Will the Chancellor’s £100 billion kick-starter package stimulate small business growth?

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Last week the Chancellor of the Exchequer, George Osborne unveiled a £100 billion stimulus package to try to avoid a second credit crunch. It is an emergency scheme acknowledging the gathering storm in the eurozone.

The emergency funding plan is backed by the Treasury but will be run by the famous institution on Threadneedle Street. The Bank of England is to offer money to high street banks to kick-start mortgage and small business lending to prevent loans being ‘set-aside’ for families, businesses and entrepreneurs.

This announcement made at the annual Mansion House dinner in the City was designed to shore up confidence before the looming elections in Greece are held this weekend and it also shows that the Government is standing behind the banks. Osborne stated at the dinner; “we can deploy new firepower to defend our economy from the crisis on our doorstep. Funding for lending to the family aspiring to own their home and the business that wants to expand…The Government - with the help of the Bank of England – will not stand on the sidelines and do nothing as the storm gathers.”

The package is two-fold. First the ‘funding for lending’ scheme will allow high street banks to temporarily ‘swap’ assets such as their mortgage books with the Bank of England in return for money that can be loaned to customers. The estimate is that £80 billion of new loans could be supported by the package.

The other part of the stimulus package will see the Bank of England pump a minimum of £5 billion a month within the next few days into financial institutions to improve their liquidity.

Will small businesses actually apply for credit?

This blog has played host to a number of past articles that dissect why banks are not lending to small businesses. It does seem positive that the Government is backing a monetary policy to increase lending, however the crux of the matter still hinges on supply and demand. Sir Mervyn King said it himself that the “effect of the euro-area crisis has been to create a large black cloud of uncertainty hanging over not only the euro area but our economy too, and indeed the world economy as a whole.” Businesses and households are preparing for the worst, thus lowering their spending and demand for credit. The funding for lending scheme helps the supply of capital and the demand for it, by lowering the cost of borrowing.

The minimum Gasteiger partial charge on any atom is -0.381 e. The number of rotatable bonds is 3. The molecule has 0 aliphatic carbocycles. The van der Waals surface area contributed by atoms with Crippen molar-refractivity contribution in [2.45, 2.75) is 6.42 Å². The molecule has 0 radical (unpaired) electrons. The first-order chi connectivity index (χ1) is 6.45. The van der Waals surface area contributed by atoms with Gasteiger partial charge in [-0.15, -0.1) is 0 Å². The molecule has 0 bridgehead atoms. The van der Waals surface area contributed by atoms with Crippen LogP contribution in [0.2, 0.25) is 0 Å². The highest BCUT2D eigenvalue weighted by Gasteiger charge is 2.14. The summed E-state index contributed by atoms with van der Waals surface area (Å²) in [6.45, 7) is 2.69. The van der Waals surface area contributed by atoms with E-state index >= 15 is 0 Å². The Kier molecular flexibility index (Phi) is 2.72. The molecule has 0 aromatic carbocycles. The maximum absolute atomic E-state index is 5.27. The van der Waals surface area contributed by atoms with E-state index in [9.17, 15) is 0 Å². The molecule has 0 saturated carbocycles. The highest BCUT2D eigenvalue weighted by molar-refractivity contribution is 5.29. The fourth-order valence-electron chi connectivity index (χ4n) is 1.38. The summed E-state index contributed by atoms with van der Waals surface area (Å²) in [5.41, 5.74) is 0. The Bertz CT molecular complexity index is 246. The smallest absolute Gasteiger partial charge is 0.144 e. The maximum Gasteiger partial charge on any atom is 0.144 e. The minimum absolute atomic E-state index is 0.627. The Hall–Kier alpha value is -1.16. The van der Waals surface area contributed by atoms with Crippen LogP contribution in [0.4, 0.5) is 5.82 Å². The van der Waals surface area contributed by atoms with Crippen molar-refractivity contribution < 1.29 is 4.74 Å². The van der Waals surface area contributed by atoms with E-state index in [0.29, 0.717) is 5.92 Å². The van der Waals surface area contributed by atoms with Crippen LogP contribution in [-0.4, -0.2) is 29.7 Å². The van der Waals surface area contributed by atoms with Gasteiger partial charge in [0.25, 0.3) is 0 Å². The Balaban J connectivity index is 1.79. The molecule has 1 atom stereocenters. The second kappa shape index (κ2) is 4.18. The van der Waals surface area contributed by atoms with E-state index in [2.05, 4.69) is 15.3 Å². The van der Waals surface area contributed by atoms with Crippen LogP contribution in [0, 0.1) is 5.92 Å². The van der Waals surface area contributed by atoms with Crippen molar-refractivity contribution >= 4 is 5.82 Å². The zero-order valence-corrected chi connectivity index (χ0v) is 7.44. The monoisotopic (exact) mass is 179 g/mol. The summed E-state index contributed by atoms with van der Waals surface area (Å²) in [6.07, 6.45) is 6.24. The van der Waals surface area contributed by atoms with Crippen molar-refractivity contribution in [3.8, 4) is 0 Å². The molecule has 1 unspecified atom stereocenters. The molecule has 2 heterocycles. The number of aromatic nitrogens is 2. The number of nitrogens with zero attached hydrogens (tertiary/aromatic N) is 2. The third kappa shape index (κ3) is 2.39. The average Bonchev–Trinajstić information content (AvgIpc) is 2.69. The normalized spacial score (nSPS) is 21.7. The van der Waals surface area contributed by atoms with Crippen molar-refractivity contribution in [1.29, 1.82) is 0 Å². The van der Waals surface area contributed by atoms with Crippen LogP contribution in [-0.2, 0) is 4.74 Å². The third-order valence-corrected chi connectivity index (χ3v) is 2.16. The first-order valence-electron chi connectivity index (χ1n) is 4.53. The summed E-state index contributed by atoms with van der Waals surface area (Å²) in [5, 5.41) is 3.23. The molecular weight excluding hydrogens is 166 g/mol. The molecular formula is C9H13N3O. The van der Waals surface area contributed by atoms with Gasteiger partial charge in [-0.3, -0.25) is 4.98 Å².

Commentators are worried how the schemes will work, “how, for example, will the funding for the lending scheme be set up and monitored so that it does in fact deliver money to the real economy?” asks the director-general of the British Chambers of Commerce. SME owners are suspicious about the extent to which banks will participate in the funding for lending scheme and whether members will see the money. There are calls for a tougher monitoring policy i.e. we need to be better at following the money.

Confidence is another issue; companies made anxious by the eurozone will not be as willing to borrow, regardless of cost. Giving banks money does not necessarily translate into loans. Surveys by the British Chamber of Commerce and the Federation of Small Businesses show that SMEs are nervous of their prospects in the short and medium term. Given the economic climate it’s no surprise that firms maybe reluctant to add debt to their balance sheets.

Now more than ever it seems appropriate that businesses should turn to the private sector for an alternative source of working capital finance. Many relatively young tech start-ups offer options that are different from traditional bank products, from new entrants to the banking market, to crowd-sourced equity providers, peer-to-peer lending, as well invoice finance.

The Treasury and the Government should be applauded for the stand it is making however a lot still depends on the macroeconomic climate in Europe.

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